order to protect her years ago. She was

only alive due to the ambitious challenge

he’d given his captain.

“We’ve tempted the devil,” Mrs.

Mortimer sobbed.

Wood groaned, forewarning the

cabin

door’s

collapse.

Constance

squeezed her eyes tightly shut as Mrs.

Mortimer recited the Lord’s Prayer,

sobbing between each verse. Her actions

brought back another memory of her

mother chanting the prayer to calm her

tears while they’d waited for pirates to

escort them to their deaths. Yet, despite

the horrific expression on her mother’s

face, there had been hope, a burgeoning

will to fight to the last, to see her only

child survive unscathed.

Constance thought of her father. He

needed her, above and beyond using her

as a means to save the family’s

reputation. More importantly, she knew

he could not withstand the sorrow of

losing another woman he loved.

Wood splintered around the door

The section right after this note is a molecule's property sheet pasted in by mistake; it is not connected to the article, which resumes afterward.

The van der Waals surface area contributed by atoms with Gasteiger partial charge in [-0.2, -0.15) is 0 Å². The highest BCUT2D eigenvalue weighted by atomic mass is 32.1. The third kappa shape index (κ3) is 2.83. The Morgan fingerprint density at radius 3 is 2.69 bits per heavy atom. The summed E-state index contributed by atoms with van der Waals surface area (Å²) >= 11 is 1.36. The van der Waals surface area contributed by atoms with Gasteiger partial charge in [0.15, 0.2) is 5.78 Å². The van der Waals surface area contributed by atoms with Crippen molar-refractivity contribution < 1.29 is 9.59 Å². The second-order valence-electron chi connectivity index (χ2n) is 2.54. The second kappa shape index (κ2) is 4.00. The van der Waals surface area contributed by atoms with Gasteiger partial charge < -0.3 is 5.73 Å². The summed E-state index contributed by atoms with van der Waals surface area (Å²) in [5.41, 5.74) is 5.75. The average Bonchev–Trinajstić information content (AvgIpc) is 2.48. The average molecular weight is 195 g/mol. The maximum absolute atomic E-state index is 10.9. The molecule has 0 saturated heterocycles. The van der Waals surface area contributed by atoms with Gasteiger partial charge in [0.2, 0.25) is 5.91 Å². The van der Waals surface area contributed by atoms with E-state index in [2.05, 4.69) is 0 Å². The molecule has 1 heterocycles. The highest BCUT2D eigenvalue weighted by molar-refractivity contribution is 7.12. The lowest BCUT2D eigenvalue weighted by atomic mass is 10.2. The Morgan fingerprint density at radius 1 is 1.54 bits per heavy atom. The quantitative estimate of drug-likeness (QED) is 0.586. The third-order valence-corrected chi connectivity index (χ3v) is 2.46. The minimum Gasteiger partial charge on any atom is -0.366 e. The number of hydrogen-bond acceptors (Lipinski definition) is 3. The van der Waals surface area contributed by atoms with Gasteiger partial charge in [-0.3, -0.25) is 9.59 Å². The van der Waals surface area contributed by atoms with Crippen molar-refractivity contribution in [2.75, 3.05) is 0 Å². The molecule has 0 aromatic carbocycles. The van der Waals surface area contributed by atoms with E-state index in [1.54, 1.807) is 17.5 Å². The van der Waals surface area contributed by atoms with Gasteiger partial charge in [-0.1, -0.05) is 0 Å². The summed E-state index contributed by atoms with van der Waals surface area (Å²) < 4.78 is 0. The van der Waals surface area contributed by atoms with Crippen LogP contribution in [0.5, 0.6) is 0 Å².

hinges. Constance’s heart thumped

wildly against her ribs.
If
Captain

Collins were dead, there would be no

leniency. She and Mrs. Mortimer would

find

themselves

in

gruesome

circumstances. At that realization, fear

unlike any she’d ever known wedged in

her throat, making it harder to breathe

inside the thick and oppressive cabin.

Her heart beat to the hammering rhythm

of her enemy’s labors until the thrashing

suddenly stopped.

The calm before the storm.

Constance held her breath and

prayed for hopeful pardon, for an angel

of mercy to champion her cause. The

voice she heard in response to her

prayers bellowed loudly in the bowels